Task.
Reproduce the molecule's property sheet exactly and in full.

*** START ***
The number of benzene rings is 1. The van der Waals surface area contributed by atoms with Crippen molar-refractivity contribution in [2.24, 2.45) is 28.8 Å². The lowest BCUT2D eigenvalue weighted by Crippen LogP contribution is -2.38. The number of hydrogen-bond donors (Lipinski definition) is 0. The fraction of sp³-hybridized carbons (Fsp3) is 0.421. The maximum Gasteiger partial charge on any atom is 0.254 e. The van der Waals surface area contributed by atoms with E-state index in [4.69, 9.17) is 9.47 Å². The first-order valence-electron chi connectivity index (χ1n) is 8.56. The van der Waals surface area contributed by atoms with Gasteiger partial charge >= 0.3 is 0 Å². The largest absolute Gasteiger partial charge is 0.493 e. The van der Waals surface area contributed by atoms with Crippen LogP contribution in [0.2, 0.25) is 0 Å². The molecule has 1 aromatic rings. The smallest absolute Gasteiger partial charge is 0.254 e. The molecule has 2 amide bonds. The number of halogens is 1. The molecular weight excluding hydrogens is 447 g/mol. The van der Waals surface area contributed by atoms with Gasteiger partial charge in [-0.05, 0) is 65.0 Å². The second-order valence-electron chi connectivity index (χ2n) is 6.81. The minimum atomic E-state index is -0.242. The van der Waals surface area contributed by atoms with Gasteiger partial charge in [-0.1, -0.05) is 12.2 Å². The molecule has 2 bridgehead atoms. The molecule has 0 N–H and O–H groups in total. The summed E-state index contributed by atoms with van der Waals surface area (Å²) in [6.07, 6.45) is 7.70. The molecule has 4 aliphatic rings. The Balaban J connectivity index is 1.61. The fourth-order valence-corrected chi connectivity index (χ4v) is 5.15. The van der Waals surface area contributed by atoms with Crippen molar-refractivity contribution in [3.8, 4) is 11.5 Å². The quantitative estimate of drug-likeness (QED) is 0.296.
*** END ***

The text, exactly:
The number of benzene rings is 1. The van der Waals surface area contributed by atoms with Crippen molar-refractivity contribution in [2.24, 2.45) is 28.8 Å². The lowest BCUT2D eigenvalue weighted by Crippen LogP contribution is -2.38. The number of hydrogen-bond donors (Lipinski definition) is 0. The fraction of sp³-hybridized carbons (Fsp3) is 0.421. The maximum Gasteiger partial charge on any atom is 0.254 e. The van der Waals surface area contributed by atoms with E-state index in [4.69, 9.17) is 9.47 Å². The first-order valence-electron chi connectivity index (χ1n) is 8.56. The van der Waals surface area contributed by atoms with Gasteiger partial charge >= 0.3 is 0 Å². The largest absolute Gasteiger partial charge is 0.493 e. The van der Waals surface area contributed by atoms with Crippen LogP contribution in [0.2, 0.25) is 0 Å². The molecule has 1 aromatic rings. The smallest absolute Gasteiger partial charge is 0.254 e. The molecule has 2 amide bonds. The number of halogens is 1. The molecular weight excluding hydrogens is 447 g/mol. The van der Waals surface area contributed by atoms with Gasteiger partial charge in [-0.05, 0) is 65.0 Å². The second-order valence-electron chi connectivity index (χ2n) is 6.81. The minimum atomic E-state index is -0.242. The van der Waals surface area contributed by atoms with Gasteiger partial charge in [-0.1, -0.05) is 12.2 Å². The molecule has 2 bridgehead atoms. The molecule has 0 N–H and O–H groups in total. The summed E-state index contributed by atoms with van der Waals surface area (Å²) in [6.07, 6.45) is 7.70. The molecule has 4 aliphatic rings. The Balaban J connectivity index is 1.61. The fourth-order valence-corrected chi connectivity index (χ4v) is 5.15. The van der Waals surface area contributed by atoms with Crippen molar-refractivity contribution in [3.8, 4) is 11.5 Å². The quantitative estimate of drug-likeness (QED) is 0.296.